And yet, despite polls that seemed to guarantee a runaway victory for Netanyahu, despite the news media hurrying to crown him victor before Tuesday’s election had even started, and despite the celebrations on Tuesday night when the two-digit gulf between Likud and its nearest competitor, Ya’ir Lapid’s Yesh Atid party, became clear, experienced election watchers were pretty certain that nothing was going to change. Now that the dust has settled, the numbers are stark. Netanyahu and his “natural allies” (the religious and settler parties) have 52 Knesset seats. The anti-Bibi block—a grab-bag that includes Lapid, Sa’ar, the Zionist left, the JLA, and even the extremely shady, Putin-associated Avigdor Liberman—have 57 seats. Ra’am have four, and Naftali Bennet, who is extremely to the right but who has clashed with Bibi enough times that he won’t immediately commit to joining his government, has seven. Netanyahu needs both swing parties to get to 61, but convincing Abbas might prove problematic, since in order to shore up Likud’s numbers after Sa’ar’s departure, he brought Kahanist Itamar Ben-Gvir and his supporters into Likud’s fold. Even by political standards, those two parties in a single coalition would be strange bedfellows.
On the other hand, the coalition that would have to form to oppose Netanyahu and form a government without him seems even more unstable, to the extent that it isn’t even clear who its prime minister would be. And, as previous coalition-wrangling rounds have proven, individual lists are quite unstable. It’s perfectly legal for an Israeli MK to leave their party and join another one (along with the fact that most parties have closed lists, this is my choice for the most disruptive, anti-democratic element in the Israeli system), and Netanyahu is almost certainly already scouring Sa’ar’s party and Blue and White for “defectors” with whom he can make up the two votes he’d be missing if Bennet agrees to sit with him (which he probably will). My best guess is still that we’re headed for yet another election in September or October, but a far-right government under Netanyahu is very possible.
Two other points that are worth considering: until a new government is sworn in, the coalition agreement between Likud and Blue and White has legal force, and under that agreement, Benny Gantz will become prime minister in November. There’s speculation that his plan is to draw out the stalemate until that point, though that would require another round of elections and another hung parliament. Secondly, one thing that has been obscured by the constant churn of parliamentary elections is that at some point in the next few months, the Knesset needs to vote on a new president. There’s some speculation that Netanyahu is looking to make a deal that would see him nominated to the presidency in exchange for stepping down, and even that his longer-term plan is to reshape the presidency into less of a figurehead role, in the vein of Putin and Erdogan. I find this a little far-fetched (for one thing, what Israeli politician would agree to be prime minister with Bibi Netanyahu as president) but it’s certainly true that no other frontrunners for the presidency have emerged so far.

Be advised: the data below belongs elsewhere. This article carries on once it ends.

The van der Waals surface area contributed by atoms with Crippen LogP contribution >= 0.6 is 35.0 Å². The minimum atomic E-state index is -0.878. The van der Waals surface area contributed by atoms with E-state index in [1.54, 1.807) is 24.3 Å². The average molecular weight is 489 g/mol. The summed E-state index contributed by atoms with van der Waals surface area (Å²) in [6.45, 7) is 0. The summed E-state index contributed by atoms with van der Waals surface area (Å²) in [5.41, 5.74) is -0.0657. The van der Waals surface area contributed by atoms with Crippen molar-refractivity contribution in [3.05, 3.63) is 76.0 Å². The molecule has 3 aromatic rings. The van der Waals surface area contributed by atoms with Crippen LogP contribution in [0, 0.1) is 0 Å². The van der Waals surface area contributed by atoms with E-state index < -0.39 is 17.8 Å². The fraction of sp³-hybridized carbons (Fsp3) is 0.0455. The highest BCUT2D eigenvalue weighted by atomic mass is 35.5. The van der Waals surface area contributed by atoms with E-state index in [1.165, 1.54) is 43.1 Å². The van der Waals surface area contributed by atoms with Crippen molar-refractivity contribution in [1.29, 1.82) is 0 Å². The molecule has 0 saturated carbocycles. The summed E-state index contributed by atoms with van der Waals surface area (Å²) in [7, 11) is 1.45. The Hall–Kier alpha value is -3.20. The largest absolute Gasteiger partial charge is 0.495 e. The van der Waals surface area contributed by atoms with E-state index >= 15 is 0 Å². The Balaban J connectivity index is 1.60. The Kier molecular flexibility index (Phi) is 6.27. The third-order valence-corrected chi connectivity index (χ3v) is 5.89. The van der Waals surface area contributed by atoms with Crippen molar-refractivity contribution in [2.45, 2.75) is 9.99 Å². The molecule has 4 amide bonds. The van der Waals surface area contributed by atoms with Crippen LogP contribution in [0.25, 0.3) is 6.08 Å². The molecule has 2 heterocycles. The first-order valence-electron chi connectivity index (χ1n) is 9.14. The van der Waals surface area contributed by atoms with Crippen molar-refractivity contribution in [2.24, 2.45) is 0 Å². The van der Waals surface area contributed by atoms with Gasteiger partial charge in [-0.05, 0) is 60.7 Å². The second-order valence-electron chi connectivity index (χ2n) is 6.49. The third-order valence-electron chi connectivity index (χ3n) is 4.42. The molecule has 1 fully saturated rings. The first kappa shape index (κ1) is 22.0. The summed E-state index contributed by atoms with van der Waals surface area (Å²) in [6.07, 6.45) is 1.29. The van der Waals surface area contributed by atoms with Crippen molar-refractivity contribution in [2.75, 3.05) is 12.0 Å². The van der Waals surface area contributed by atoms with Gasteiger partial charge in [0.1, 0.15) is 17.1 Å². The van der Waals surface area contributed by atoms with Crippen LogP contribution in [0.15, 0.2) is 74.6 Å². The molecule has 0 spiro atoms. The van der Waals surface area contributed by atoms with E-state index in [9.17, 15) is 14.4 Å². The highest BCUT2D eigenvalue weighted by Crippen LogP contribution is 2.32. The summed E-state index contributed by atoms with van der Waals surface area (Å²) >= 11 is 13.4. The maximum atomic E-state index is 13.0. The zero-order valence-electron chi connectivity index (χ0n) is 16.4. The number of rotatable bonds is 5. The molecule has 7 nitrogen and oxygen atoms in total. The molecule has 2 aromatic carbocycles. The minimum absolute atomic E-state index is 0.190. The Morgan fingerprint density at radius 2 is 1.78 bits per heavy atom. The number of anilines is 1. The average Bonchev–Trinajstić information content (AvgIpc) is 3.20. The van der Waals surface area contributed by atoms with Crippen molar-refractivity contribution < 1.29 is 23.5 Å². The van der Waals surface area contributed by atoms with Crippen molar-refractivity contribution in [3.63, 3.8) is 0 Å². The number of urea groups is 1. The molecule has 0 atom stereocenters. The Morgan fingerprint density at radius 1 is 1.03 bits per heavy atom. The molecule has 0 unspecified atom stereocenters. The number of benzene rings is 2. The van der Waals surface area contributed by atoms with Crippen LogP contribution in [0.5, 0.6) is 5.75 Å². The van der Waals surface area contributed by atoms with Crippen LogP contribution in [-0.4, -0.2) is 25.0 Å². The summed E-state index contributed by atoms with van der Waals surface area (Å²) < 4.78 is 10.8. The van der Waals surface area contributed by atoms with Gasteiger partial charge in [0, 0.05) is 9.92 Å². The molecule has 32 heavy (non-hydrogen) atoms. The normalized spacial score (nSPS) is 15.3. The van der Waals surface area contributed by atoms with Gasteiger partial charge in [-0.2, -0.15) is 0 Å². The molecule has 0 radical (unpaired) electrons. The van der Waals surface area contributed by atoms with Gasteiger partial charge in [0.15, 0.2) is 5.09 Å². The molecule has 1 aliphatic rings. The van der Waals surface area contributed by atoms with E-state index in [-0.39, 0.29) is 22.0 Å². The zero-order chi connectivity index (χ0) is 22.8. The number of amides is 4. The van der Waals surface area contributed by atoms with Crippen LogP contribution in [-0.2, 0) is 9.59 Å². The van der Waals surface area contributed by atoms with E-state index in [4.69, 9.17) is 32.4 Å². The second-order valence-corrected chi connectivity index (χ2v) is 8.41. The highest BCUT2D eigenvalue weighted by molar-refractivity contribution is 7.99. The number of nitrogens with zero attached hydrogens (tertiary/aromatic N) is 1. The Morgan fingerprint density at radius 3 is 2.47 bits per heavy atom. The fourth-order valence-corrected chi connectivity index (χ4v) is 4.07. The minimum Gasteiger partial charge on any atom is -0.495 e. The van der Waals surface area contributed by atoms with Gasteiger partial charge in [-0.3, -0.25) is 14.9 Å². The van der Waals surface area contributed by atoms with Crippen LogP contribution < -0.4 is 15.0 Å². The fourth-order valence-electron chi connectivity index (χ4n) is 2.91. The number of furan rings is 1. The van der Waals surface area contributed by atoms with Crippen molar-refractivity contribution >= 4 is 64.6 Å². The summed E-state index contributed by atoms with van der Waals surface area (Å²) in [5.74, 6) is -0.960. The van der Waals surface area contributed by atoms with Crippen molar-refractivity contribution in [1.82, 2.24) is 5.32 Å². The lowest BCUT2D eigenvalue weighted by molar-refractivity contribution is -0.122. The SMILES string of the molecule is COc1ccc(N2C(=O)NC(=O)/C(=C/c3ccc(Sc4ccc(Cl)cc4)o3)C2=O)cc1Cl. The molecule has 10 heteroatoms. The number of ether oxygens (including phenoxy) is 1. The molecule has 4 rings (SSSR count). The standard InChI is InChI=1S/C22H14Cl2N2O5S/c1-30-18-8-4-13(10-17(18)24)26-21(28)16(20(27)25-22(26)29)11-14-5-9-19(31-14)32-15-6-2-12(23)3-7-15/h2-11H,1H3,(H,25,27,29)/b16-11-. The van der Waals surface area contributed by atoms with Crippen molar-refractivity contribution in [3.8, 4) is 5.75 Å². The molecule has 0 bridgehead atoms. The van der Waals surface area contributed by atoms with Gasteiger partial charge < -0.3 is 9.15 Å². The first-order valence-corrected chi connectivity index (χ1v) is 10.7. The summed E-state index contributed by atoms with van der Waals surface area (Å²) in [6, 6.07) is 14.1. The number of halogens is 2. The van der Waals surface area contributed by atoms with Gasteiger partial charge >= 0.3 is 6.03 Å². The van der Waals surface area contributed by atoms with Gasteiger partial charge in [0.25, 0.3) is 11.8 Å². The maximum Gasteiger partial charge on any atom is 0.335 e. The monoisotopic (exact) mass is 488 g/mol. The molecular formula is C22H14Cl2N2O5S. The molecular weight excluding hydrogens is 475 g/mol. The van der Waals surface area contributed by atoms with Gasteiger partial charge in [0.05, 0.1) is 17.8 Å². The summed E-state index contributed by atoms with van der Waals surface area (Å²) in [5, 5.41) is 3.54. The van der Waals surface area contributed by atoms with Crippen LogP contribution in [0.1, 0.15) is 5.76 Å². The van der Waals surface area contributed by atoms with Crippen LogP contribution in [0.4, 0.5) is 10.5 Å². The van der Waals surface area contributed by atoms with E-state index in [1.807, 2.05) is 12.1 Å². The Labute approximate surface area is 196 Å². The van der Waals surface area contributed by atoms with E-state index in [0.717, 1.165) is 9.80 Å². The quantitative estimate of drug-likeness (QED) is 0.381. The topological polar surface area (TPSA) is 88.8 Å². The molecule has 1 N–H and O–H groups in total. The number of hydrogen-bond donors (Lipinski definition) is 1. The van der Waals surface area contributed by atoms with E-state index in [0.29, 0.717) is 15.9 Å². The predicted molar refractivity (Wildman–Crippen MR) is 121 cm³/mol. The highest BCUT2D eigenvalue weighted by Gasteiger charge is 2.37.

So, has this election been different from any other elections? In some ways, yes. Despite Likud’s overwhelming dominance over other parties, and despite the continued enthusiasm for Netanyahu among his hardcore supporters, the vote share for Likud has dropped significantly, including in cities where it has been the dominant political presence for decades. Many Likud supporters said “Only Bibi” to pollsters and their neighbors, and then simply stayed home. Maybe it’s the coronavirus crisis, maybe it’s the corruption trials, maybe it’s the recognition that this fourth election was entirely of his making, but at least some of Netanyahu’s spell has dissipated. What’s more, both Labour and Meretz emerged from this election strengthened (and Labour in particular has been revitalized by the election of a new chairwoman, Merav Michaeli). Even the split among the Arab parties has helped to clarify the point that it is no longer possible to conduct Israeli politics without the input of at least some representatives of 20% of the population. It’s still possible for Netanyahu to form a government, evade justice, and lead Israel further down the path towards a hollowed-out democracy in the style of Russia or Turkey. But he’s going to get a serious headache doing so, and I’m not at all convinced that he will succeed.